Army Logistics University

Hands-On Training: ALU Course Gives Officers Confidence, Courage

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Capt. DeShaunda Allen tries to hold onto Capt. Rodney Landrum's weapon during a confrontation at the Army Logistics University Combatives gym. Landrum countered her movements by moving his weapon is a "D" pattern causing her to lose her grip. The technique was part of a review of comabtives level one during a two week "train the trainer" course offered to Basic Officers Leader Course instructors. (Photo by Kimberly K. Fritz)

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FORT LEE, VA. (Feb. 23, 2012) Officer training at the Army Logistics University requires more than books and papers to prepare leaders for the current Army operating environment. Practical exercises give individuals the ability to adapt to any situation and to think and act with confidence - that's where the ALU Modern Army Combatives Program can help them develop.

For the last seven months or so, the ALU MACP has grown and is creating a new excitement among the officers training here.

ALU Chief of Combatives Vincent Miller and Capt. Jeffrey Witherspoon have transformed building 12504 into a gym where they have trained more than 1,200 students in level one combatives.

Miller began his Army career as an infantryman but ended it as an MACP instructor. He designed and built the Fort Carson, Colo., combatives program and served as the director for several years. Miller retired last summer and was soon offered the opportunity to teach officers the skills and techniques he is passionate about.

Witherspoon began training in martial arts as a teenager and continued learning mixed disciplines throughout college. He arrived at ALU after serving as a company commander and volunteered to become a combatives instructor to fill a vacancy in his department. He completed level three combatives and earned his instructor credentials more than a year ago. He is currently Miller's assistant, training students attending the Basic Officer's Leadership Course. Miller instructs the students at the Career Captain's Leadership Course in level one. Recently, nine captains and one major, who are instructors at the ALU, completed a "train the trainer" course where level one was reviewed and level two was taught. Once certified, the instructors will assist Miller and Witherspoon by teaching the BOLC students level one.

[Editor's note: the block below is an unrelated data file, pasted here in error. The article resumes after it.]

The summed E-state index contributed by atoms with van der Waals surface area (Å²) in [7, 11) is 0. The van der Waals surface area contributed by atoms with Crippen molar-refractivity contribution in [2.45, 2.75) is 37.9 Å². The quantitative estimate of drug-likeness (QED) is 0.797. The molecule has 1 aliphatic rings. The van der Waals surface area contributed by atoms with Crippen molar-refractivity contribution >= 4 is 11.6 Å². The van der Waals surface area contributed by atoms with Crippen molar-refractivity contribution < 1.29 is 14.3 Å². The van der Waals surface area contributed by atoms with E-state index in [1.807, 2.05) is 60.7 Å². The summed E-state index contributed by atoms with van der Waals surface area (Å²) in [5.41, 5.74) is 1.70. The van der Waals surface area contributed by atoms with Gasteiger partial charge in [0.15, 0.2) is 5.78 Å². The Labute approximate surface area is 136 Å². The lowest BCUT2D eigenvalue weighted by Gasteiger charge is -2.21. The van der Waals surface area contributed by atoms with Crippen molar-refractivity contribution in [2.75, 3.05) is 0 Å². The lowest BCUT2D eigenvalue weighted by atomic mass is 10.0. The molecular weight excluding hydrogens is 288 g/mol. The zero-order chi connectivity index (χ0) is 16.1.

Miller said it's important to train combatives so Soldiers and leaders are able to respond to any situation they find themselves in during operations.

"Today's Soldiers cross a full spectrum of offensive, defensive and stability while completing or supporting operations," Miller said. "This tactical range requires fierceness to engage and destroy the enemy in close combat as well as the skills and confidence to control the situation with minimal force. The ALU combatives course instills confidence through tough training that is both physically and mentally challenging."

Witherspoon added that the course will help operations at the combatives gym.

"This course will increase their knowledge and allow them to be better instructors assisting Coach Miller and me," Witherspoon said. "It also keeps training safe by having personnel trained and experienced in both levels one and two to oversee the students as they train."

The MACP is designed from lessons learned and best practices from the field, Miller said.

"It teaches skills for controlling a situation whether a Soldier is standing, moving through a marketplace or in the villages or valleys in Afghanistan. The techniques taught and the training methods have evolved over time but are still based on behaviors every Soldier learns in early training and will carry them through their military career."

Miller and Witherspoon hope to bring a fully integrated training model that encompasses grappling, striking, weapon retention and weapon transition drills to the ALU MACP.

"We would like to train as many students as possible while they are here at Fort Lee," Witherspoon said. That would allow them to arrive at their units with a basic knowledge of combatives. Soldiers are learning level one combatives in basic and advanced individual training. The ALU trains leaders and it's important that they have the same knowledge so they can lead from the front.

In addition to the courses offered to the officers as part of their training, Miller runs after-hours training on Tuesday and Thursday evenings. He offers a course of advanced combatives training to all ALU students and cadre.

The actual story can be found in the Fort Lee newspaper, the Traveller, at: http://www.fortleetraveller.com/.

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Fort Lee Traveler; Hands-On Training: ALU Course Gives Officers Confidence, Courage
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